The 17th Coast Guard District, in August, announced that a court-martial scheduled for a petty officer accused of rape and sexual assault was postponed due a procedural delay.

The court-martial of Petty Officer 3rd Class William Bisel, an aviation maintenance technician, assigned to the public works department at Coast Guard Air Station Sitka is to be rescheduled. Bisel is charged with two violations of Article 120 of the Uniform Code of Military Justice, which involves sexual assault.

The decision by Rear Adm. Thomas P. Ostebo, commander, Coast Guard 17th District, is based on the recommendation of an Article 32 hearing, completed Feb. 4, 2013, that reasonable grounds exist to try Bisel for two counts of violating Article 120 of the UCMJ. The Article 32 hearing is similar to a grand jury hearing in the civilian court system.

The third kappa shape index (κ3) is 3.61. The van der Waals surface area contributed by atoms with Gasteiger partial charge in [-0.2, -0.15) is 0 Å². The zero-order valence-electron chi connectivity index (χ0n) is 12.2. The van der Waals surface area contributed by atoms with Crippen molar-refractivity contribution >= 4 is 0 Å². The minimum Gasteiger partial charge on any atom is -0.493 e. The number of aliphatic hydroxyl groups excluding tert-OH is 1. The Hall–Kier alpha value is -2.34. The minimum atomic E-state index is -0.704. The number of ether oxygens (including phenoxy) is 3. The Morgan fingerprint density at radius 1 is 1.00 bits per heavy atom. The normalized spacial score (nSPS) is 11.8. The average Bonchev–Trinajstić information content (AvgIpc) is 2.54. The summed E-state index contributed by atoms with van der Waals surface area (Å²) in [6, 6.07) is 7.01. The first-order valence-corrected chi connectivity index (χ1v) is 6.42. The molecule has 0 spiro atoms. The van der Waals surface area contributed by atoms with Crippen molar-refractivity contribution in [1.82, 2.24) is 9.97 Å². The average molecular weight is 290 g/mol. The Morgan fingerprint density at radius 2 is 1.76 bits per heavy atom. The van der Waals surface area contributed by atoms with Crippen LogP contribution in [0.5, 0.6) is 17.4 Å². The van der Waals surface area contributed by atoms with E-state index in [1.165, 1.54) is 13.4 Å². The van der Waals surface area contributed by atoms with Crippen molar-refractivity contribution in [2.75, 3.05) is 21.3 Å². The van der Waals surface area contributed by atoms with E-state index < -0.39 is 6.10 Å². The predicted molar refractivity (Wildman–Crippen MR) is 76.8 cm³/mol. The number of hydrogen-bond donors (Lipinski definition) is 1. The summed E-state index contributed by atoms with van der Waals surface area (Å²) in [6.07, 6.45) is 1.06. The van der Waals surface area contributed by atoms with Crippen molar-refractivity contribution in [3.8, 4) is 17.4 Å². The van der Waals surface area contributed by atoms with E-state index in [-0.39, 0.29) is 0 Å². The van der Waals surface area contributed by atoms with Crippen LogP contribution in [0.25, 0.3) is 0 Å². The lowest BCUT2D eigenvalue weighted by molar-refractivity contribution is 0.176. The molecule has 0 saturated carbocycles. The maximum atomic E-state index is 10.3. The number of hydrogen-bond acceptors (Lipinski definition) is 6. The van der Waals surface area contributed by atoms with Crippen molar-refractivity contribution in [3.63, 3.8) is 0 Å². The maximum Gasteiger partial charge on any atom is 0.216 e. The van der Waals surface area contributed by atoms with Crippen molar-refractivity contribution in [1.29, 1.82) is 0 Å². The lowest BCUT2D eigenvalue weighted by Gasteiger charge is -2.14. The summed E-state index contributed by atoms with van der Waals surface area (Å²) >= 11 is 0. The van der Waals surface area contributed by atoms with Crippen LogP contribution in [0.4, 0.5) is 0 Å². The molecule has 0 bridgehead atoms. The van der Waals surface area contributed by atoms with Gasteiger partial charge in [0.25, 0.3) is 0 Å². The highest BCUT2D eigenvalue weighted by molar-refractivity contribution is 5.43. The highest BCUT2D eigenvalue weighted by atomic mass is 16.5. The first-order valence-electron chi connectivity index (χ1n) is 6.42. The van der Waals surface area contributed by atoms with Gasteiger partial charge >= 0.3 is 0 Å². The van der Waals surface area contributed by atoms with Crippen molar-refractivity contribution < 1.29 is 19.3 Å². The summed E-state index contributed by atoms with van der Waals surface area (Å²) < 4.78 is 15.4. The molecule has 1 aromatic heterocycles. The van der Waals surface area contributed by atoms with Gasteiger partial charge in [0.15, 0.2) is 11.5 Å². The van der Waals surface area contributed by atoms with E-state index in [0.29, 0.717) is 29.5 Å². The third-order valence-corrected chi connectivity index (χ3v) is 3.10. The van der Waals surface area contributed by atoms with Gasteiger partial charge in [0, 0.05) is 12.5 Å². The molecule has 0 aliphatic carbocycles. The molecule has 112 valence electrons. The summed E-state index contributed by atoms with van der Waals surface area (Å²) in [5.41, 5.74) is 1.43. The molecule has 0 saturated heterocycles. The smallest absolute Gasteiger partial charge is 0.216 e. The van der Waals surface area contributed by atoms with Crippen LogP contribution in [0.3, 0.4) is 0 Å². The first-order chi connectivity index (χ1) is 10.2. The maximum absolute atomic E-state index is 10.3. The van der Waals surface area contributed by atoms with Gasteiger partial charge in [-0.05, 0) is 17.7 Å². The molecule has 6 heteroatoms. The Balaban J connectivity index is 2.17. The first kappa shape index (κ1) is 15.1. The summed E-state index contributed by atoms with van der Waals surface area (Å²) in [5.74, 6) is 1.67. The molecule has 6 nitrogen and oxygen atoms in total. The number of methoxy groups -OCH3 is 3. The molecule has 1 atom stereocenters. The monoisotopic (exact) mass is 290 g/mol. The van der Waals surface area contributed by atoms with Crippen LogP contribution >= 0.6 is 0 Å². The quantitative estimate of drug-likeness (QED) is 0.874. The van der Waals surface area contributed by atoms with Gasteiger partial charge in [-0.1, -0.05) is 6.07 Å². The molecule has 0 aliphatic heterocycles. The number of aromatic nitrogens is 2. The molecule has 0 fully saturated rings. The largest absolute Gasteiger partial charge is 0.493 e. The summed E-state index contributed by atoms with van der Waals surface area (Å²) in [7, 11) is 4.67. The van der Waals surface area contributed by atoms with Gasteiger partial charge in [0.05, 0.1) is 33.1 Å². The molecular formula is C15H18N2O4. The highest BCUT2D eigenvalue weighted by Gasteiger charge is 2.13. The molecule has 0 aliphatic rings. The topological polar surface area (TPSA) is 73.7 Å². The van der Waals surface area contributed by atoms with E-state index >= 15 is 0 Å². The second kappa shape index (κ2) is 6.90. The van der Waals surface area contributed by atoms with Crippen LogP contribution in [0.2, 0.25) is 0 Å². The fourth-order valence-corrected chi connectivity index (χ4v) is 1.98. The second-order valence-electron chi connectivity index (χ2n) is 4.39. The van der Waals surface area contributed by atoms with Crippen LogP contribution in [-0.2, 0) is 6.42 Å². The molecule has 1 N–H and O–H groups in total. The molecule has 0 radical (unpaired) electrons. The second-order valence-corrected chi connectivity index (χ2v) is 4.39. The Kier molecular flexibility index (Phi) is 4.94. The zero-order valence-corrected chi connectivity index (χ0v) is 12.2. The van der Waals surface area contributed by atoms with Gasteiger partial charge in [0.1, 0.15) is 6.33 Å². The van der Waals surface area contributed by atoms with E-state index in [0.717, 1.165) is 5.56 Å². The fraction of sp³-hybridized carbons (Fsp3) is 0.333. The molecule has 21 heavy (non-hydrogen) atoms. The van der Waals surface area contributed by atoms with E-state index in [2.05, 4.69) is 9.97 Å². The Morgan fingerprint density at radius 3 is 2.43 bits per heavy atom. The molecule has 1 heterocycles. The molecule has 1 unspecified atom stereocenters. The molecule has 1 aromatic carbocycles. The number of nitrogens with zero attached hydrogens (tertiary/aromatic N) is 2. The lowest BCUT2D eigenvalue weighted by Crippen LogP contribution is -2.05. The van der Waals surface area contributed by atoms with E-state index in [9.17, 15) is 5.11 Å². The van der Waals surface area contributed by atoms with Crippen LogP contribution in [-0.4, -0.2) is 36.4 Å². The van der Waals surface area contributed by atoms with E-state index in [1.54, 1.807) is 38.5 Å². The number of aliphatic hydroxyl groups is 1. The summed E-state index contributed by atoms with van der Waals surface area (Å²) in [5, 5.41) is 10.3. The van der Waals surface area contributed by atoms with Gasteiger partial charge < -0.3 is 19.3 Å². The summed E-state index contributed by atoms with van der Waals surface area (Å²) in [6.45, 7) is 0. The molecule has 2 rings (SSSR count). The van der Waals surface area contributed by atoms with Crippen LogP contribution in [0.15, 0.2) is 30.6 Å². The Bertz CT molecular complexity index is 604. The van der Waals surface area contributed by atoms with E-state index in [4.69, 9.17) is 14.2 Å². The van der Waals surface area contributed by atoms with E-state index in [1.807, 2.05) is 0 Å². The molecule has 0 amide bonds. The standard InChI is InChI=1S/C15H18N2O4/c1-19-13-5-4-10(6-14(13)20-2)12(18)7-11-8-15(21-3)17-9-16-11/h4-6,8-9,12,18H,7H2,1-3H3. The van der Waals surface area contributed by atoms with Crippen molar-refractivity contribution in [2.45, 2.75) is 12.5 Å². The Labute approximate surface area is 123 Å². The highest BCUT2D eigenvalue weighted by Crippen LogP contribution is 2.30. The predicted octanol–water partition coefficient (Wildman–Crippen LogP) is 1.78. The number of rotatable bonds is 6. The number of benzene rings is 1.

In July, the Atlantic Area commander announced that a Coast Guard petty officer accused of rape, sexual assault, cruelty and maltreatment, making a false official statement and failure to obey a lawful order will face a court-martial expected to begin in September in Charleston, S.C.

The decision by Vice Adm. Robert C. Parker, Atlantic Area commander, is based on the recommendation of an Article 32 hearing, completed May 22, 2013, that reasonable grounds exist to try Petty Officer 2nd Class Omar Gomez, 35, for violations of the Uniform Code of Military Justice including:

Article 92 – Failure to obey a lawful order and regulation
Article 93 – Cruelty and Maltreatment